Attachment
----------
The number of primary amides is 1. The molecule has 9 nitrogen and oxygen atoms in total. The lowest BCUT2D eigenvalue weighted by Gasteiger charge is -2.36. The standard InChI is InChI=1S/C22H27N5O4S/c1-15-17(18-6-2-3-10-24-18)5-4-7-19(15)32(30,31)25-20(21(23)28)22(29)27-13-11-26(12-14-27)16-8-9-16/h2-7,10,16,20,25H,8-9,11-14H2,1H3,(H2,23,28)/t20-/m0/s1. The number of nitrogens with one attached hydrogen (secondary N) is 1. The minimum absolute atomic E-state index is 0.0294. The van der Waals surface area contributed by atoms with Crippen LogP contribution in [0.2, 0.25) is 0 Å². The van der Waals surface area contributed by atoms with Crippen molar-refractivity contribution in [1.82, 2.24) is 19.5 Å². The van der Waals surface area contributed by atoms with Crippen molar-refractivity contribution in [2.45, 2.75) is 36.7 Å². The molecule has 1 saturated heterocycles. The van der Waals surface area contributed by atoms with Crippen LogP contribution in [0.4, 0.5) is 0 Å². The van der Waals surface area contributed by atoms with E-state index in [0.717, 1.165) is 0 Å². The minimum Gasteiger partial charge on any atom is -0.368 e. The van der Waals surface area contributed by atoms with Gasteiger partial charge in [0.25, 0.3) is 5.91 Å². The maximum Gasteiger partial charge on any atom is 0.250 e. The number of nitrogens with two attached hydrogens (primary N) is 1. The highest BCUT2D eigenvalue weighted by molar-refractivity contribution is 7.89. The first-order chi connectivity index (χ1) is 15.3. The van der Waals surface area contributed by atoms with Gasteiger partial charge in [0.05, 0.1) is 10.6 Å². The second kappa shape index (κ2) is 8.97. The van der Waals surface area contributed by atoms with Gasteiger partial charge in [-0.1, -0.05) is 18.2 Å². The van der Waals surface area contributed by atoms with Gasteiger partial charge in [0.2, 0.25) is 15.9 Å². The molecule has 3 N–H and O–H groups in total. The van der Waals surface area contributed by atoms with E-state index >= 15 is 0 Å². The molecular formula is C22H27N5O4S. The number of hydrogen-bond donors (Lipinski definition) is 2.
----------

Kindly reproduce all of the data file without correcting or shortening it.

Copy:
The number of primary amides is 1. The molecule has 9 nitrogen and oxygen atoms in total. The lowest BCUT2D eigenvalue weighted by Gasteiger charge is -2.36. The standard InChI is InChI=1S/C22H27N5O4S/c1-15-17(18-6-2-3-10-24-18)5-4-7-19(15)32(30,31)25-20(21(23)28)22(29)27-13-11-26(12-14-27)16-8-9-16/h2-7,10,16,20,25H,8-9,11-14H2,1H3,(H2,23,28)/t20-/m0/s1. The number of nitrogens with one attached hydrogen (secondary N) is 1. The minimum absolute atomic E-state index is 0.0294. The van der Waals surface area contributed by atoms with Crippen LogP contribution in [0.2, 0.25) is 0 Å². The van der Waals surface area contributed by atoms with Crippen molar-refractivity contribution in [1.82, 2.24) is 19.5 Å². The van der Waals surface area contributed by atoms with Crippen molar-refractivity contribution in [2.45, 2.75) is 36.7 Å². The molecule has 1 saturated heterocycles. The van der Waals surface area contributed by atoms with Crippen LogP contribution in [0.4, 0.5) is 0 Å². The van der Waals surface area contributed by atoms with E-state index in [0.717, 1.165) is 0 Å². The minimum Gasteiger partial charge on any atom is -0.368 e. The van der Waals surface area contributed by atoms with Gasteiger partial charge in [0.25, 0.3) is 5.91 Å². The maximum Gasteiger partial charge on any atom is 0.250 e. The number of nitrogens with two attached hydrogens (primary N) is 1. The highest BCUT2D eigenvalue weighted by molar-refractivity contribution is 7.89. The first-order chi connectivity index (χ1) is 15.3. The van der Waals surface area contributed by atoms with Gasteiger partial charge in [0.05, 0.1) is 10.6 Å². The second kappa shape index (κ2) is 8.97. The van der Waals surface area contributed by atoms with Gasteiger partial charge in [-0.1, -0.05) is 18.2 Å². The van der Waals surface area contributed by atoms with Gasteiger partial charge in [0.2, 0.25) is 15.9 Å². The molecule has 3 N–H and O–H groups in total. The van der Waals surface area contributed by atoms with E-state index >= 15 is 0 Å². The molecular formula is C22H27N5O4S. The number of hydrogen-bond donors (Lipinski definition) is 2.